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By Brahma Chellaney
Beijing's creeping aggression signals a challenge to U.S. presence in the Asian Pacific
Independent voices from the The Washington Times Communities
Topic - William J. Burns
Leading up to Vice President Joe Biden's visit to Beijing this week, senior U.S. diplomats have engaged in a series of direct conversations with their Chinese counterparts to protest the Chinese military's attempt to carve out a new air defense zone in the East China Sea.
Away from pomp and fanfare surrounding the multiparty talks in Geneva that resulted in this weekend's nuclear deal with Iran, senior Obama administration officials and other sources are now revealing that U.S. and Iran actually, and very secretly, have been engaged in high-level direct talks for more than a year.
At least seven people were killed and more than 200 injured in clashes in Cairo between Egyptian police and supporters of ousted President Mohammed Morsi early Tuesday.
The first senior-level U.S. diplomat to visit Egypt since the military coup against President Mohammed Morsi was snubbed on Monday — by both Islamists and their opponents.
Republican critics say the State Department's internal report on the Sept. 11 terrorist attack on the U.S. Consulate in Benghazi, Libya, does not address questions about the military's actions and how Cabinet officials responded to the assault that night and why they misrepresented it afterward.
Congressional hearings on the Sept. 11 terrorist attack on the U.S. Consulate in Benghazi, Libya, fell into partisan bickering Thursday, with Democrats blaming the incident on a lack of security funding and Republicans accusing the State Department of misspending the funds it has received.
A brewing conflict between Congress and the Obama administration broke into the open Thursday as several lawmakers were critical about a briefing on the Sept. 11 anniversary attack on U.S. diplomats in Libya, which the administration had said was a spontaneous response to an anti-Islam video.
While speculation in the political world over Mitt Romney's vice presidential choice courses through the summer barbecue circuit, an equally juicy topic is beginning to bubble up among foreign policy analysts: Who might be secretary of state in a Romney administration?
Several months before a Senegalese court was scheduled to rule on one of the most divisive issues facing the nation, the country's aging president took extra care to ensure that his interpretation of the law would prevail not only in Senegal, but also in Washington.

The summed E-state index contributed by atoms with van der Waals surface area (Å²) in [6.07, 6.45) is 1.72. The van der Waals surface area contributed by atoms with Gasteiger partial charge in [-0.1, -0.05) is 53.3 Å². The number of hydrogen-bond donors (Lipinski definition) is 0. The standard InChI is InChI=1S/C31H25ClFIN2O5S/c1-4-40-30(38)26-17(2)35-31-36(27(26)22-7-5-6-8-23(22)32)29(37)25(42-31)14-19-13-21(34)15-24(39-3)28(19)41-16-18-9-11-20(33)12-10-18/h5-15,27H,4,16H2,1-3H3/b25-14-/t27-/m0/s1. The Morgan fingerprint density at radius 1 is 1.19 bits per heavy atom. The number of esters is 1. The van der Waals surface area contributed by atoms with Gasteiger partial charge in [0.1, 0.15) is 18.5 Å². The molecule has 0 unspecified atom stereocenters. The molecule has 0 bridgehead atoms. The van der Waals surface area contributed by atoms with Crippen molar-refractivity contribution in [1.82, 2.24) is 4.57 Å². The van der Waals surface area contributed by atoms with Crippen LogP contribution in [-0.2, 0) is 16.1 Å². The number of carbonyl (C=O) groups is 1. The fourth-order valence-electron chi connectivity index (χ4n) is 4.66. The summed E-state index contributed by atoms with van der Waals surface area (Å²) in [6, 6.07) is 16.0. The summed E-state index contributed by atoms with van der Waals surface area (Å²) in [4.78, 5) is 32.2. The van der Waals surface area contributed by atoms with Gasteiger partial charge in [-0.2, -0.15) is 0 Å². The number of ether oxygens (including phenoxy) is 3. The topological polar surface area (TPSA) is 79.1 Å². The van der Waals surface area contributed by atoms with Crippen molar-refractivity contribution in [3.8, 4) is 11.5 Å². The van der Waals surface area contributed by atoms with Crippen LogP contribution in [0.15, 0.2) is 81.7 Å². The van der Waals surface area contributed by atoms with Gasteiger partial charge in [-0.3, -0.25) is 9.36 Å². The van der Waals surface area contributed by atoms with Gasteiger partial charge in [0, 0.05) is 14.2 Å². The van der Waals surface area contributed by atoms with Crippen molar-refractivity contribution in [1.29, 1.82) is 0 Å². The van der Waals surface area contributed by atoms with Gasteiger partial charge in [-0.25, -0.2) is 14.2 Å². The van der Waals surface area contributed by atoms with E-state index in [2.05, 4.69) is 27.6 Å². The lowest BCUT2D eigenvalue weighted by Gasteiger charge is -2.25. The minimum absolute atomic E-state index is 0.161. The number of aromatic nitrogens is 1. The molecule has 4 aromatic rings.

"Don't do it." That is the message American officials, from President Obama on down, are delivering to their Israeli counterparts in the hope of dissuading the Jewish state from taking a fateful step: attacking Iran to prevent the mullahs' imminent acquisition of nuclear weapons.
The Obama administration and Sen. John F. Kerry are pushing for Senate ratification of the controversial Law of the Sea Treaty amid heightened tensions over Chinese maritime aggressiveness stemming from the 1982 pact.
A Pentagon program to rush 21 helicopters to Afghan military forces in time for this summer's fighting season was derailed by the Obama administration's conciliatory policy toward Russia and by Army procurement missteps amid allegations of corruption, according to current and former defense officials and military contractors.
A forthcoming study by the Pentagon's Defense Science Board concludes that an Obama administration plan to shoot down long-range Iranian missiles shortly after launch will not work.
The Russian government routinely brutalizes prisoners, jails them in harsh climates, confines them to tiny isolation cells and allows infectious disease to spread through the incarcerated population, according to a confidential memo from the U.S. Embassy in Moscow.
What Russia needs
Mr. Burns said that only Egyptians can determine their future.
"If representatives of some of the largest parties in Egypt are detained or excluded, how are dialogue and participation possible?" he said Monday in Cairo.